With all this said, since we arrived, I have seen a continual improvement in my dad. He is eating now, has more lucid moments, and it is my hope his exhaustion and stamina will also increase. What I have learned though is my dad DOESN'T like eating at home. He prefers going out and I imagine it provides him a social experience, choices, and structure. Right now he has three people meeting his every need, and naturally I worry what happens when I leave. Nonetheless, I will be returning this summer (without Peter), and hope to continue where I left off. 

But for now, we have my parents almost all unpacked and we are trying to manage connecting phones, cable, internet and other services. Moving isn't for the meek! Certainly it takes super human qualities to face this on top of a health crisis. 

June 23, 2020

Tuesday, June 23, 2020

Tuesday, June 23, 2020 -- Mattie died 560 weeks ago today.

Tonight's picture was taken in August of 2007. Behind Mattie and Peter was the wonderful Coronado bridge that connects the city of San Diego to Coronado. I remember snapping this photo right near our hotel. As the hotel looked onto the harbor and in the afternoons, we would take Mattie for walks and other adventures to keep him busy, moving, and engaged. 

Quote of the day: Today's coronavirus update from Johns Hopkins
  • number of people diagnosed with the virus: 2,346,937
  • number of people who died from the virus: 121,224

We checked out of the hotel today at around 9:30am. Then went to the first doctor appointment for the day. I am happy to say my dad has gained over five pounds since we have been here. My dad doesn't like drinking fluids or eating at home. We have tried! He responds to eating out in restaurants. Somehow this stimulates his attitude about food! Therefore, going out is psychosocially necessary as it helps to orient my dad to daytime, it gives him the opportunity to converse with others, and any social interchange is mentally stimulating. 

The first appointment was with their long time family doctor. He was pleased to see my dad's progress from his two recent hospitalizations. As he reminded us, that when he saw my dad at the end of May, my dad looked gravely ill. My dad had lost 30 pounds and the doctor was quite sure he had cancer. 

What I love about doctors is they only think about the physical and the data! No attention is ever paid to the psychological and social impact of my dad's health care crisis on him, my mom or us! As my dad did not just have a UTI, a kidney stone removed, recurrent hiccups, and an impacted colon. But he had all these issues, was confined to a hospital without visitors, and between this and a three month lock down from coronavirus, it altered by dad's cognition, energy level, and stage of dementia. 

After this doctor's appointment, we visited their new home and spent several hours unpacking and getting organized. I took point on all my dad's things, as he no longer has the where with all to participate and face the complexities of relocating.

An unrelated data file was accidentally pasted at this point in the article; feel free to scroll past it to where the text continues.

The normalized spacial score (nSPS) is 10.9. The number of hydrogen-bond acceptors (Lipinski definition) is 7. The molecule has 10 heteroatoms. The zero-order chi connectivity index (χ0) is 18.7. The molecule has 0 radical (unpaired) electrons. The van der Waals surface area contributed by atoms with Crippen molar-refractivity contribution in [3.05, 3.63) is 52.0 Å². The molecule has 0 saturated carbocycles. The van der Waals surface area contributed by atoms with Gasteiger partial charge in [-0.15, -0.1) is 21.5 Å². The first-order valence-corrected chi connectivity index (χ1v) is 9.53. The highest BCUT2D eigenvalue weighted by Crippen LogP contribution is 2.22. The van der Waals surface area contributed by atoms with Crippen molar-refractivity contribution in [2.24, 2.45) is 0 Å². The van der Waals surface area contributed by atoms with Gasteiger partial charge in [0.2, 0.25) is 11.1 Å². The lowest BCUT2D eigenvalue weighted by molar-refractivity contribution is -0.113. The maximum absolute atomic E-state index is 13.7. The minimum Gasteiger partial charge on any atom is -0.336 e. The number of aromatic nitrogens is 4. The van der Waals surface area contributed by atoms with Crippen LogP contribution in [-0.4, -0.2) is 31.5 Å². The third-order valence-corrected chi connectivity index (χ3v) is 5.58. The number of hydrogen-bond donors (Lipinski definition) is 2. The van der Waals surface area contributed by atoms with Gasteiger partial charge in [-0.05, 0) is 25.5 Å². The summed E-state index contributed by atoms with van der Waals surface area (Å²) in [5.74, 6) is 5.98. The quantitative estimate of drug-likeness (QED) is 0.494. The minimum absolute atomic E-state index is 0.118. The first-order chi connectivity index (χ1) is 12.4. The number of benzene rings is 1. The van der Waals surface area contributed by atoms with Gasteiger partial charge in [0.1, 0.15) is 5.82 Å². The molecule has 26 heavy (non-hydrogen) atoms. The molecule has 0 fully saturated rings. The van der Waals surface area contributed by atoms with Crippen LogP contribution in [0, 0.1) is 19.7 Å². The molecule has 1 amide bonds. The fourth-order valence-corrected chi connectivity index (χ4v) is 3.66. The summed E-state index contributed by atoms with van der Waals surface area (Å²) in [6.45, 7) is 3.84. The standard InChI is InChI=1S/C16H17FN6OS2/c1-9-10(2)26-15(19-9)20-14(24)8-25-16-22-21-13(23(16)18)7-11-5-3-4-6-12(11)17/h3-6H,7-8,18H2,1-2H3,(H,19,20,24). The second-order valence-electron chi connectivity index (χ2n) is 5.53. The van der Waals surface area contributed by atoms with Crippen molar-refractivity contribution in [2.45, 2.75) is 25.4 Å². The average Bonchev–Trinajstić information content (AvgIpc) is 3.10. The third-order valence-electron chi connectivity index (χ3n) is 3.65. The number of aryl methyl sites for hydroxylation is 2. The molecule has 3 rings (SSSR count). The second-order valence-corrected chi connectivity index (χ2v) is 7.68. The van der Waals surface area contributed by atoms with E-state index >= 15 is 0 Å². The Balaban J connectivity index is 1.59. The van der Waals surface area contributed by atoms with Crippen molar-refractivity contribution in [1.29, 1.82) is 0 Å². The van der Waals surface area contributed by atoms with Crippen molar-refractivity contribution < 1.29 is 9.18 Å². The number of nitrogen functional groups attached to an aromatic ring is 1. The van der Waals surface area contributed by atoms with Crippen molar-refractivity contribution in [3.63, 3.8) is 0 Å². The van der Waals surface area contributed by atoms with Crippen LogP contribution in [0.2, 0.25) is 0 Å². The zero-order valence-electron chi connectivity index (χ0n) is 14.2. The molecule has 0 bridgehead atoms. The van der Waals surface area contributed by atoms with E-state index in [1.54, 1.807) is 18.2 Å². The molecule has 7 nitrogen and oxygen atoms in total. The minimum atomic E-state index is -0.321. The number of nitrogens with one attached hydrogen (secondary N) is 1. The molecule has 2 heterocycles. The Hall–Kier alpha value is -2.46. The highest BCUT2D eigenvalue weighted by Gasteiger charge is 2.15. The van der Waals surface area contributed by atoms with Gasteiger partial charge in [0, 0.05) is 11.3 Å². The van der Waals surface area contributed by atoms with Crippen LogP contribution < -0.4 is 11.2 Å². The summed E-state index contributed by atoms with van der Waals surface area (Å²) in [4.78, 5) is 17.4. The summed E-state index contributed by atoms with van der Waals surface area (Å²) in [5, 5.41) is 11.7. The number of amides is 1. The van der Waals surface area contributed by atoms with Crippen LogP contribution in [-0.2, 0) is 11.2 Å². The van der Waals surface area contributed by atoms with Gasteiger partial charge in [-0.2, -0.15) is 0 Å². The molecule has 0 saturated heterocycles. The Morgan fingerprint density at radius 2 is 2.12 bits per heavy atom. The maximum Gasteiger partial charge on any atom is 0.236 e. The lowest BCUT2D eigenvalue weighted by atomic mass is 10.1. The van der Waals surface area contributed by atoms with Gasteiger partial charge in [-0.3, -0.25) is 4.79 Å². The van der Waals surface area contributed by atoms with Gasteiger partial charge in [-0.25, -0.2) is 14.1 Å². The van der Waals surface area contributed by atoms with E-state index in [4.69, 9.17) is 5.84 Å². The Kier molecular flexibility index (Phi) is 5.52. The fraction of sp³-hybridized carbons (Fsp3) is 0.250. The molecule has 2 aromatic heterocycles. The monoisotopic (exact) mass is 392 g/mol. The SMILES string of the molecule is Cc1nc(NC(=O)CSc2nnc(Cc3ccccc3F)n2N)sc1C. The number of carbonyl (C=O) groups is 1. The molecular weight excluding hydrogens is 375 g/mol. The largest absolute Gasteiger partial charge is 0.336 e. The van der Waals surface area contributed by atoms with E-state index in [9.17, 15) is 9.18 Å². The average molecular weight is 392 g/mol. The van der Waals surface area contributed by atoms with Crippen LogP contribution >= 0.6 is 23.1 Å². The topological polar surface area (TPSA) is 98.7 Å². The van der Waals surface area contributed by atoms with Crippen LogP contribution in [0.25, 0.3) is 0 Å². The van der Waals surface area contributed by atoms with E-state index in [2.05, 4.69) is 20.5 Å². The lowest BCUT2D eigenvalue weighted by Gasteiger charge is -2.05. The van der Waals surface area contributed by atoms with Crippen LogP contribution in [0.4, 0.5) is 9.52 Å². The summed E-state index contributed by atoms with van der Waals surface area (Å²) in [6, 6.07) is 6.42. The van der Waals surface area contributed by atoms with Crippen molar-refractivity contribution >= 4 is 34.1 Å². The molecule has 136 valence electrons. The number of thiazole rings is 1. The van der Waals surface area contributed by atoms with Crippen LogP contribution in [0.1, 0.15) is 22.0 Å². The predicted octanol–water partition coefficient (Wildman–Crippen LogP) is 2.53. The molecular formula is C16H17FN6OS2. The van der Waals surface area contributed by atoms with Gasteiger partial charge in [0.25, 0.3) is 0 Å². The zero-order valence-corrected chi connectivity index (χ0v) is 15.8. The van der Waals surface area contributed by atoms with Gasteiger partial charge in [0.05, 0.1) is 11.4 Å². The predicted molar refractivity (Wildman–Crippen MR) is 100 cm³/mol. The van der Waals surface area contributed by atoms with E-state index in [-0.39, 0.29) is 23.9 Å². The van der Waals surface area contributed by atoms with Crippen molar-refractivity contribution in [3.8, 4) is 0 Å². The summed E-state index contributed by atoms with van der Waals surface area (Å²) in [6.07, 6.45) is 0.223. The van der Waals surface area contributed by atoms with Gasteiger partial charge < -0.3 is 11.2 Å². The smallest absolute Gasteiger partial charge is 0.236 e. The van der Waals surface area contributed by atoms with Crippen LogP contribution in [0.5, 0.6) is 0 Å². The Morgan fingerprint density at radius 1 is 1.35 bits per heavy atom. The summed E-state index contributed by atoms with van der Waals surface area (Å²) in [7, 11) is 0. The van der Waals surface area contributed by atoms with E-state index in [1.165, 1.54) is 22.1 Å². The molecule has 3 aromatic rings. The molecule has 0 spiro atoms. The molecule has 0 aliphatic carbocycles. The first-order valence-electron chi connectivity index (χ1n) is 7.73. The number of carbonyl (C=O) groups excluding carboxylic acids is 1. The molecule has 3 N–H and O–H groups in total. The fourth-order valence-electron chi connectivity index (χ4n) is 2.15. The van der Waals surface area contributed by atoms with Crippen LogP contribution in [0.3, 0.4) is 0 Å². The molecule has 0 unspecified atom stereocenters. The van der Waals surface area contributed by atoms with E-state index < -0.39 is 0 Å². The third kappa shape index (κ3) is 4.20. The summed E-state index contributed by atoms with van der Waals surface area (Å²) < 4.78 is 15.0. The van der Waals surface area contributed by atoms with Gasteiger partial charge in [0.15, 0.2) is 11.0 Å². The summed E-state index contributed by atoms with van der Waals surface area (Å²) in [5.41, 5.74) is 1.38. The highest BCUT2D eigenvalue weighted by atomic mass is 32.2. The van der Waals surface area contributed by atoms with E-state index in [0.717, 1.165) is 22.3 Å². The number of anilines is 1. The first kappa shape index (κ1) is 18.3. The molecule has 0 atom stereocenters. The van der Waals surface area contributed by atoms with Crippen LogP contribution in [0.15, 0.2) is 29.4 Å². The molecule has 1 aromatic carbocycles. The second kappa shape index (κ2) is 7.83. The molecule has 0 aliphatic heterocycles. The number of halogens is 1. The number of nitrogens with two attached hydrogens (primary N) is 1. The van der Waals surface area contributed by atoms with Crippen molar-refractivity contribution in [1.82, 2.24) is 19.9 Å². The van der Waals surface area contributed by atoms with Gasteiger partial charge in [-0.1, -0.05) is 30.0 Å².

I was on the phone today with his in-home health care company as well as a caregiving company who can assist my mom when I am not here. We have a zoom call with this company tomorrow to start a request for services. Meanwhile, later this afternoon, my dad had a follow up gastroenterology appointment. This doctor maybe lovely but his receptionist is a real _itch! I typically don't lose it without good cause, but she refused to allow me back into the appointment because of COVID-19. It was either me or my mom, and it seemed more appropriate for my mom to go as she lives with my dad. But I wasn't happy with the decision and the receptionist should know better if a family member requests to go back. Do note that we were the only three people in the office. It was the last appointment for the day, and I think she could have accommodated me if she had a heart. 

This evening we took my dad out for an early dinner. He ate like a champ and we are working on getting him to consume fluid. It isn't his forte, but we reminded him that fluid will help prevent kidney stones, UTIs and an impacted colon! These three things alone should inspire one to drink!

Monday, June 22, 2020

Monday, June 22, 2020

Tonight's picture was taken in August of 2007. Mattie could see these cute bicycles outside our hotel window and he wanted to try it. So we rented one, maybe for an hour! That was MORE than enough for me. My dad snapped this photo before we started pedaling, which was why I was smiling. I can't tell you how difficult it was to get this bicycle to move. It is the front two riders who do all the work, and all I can say is wow! I am not sure what Mattie loved more.... the ride, or hearing my commentary about pedaling.

Quote of the day: Today's coronavirus update from Johns Hopkins
  • number of people diagnosed with the virus: 2,310,786
  • number of people who died from the virus: 120,402

Peter was up at 5am again today. He left the hotel and got to my parents house. He met the movers this morning at 8am. Two trucks and six movers. They were incredible and worked like the wind. They literally moved my parents furniture from one house to another in 6 hours! The houses are thirty minutes apart, so truly it was a feat.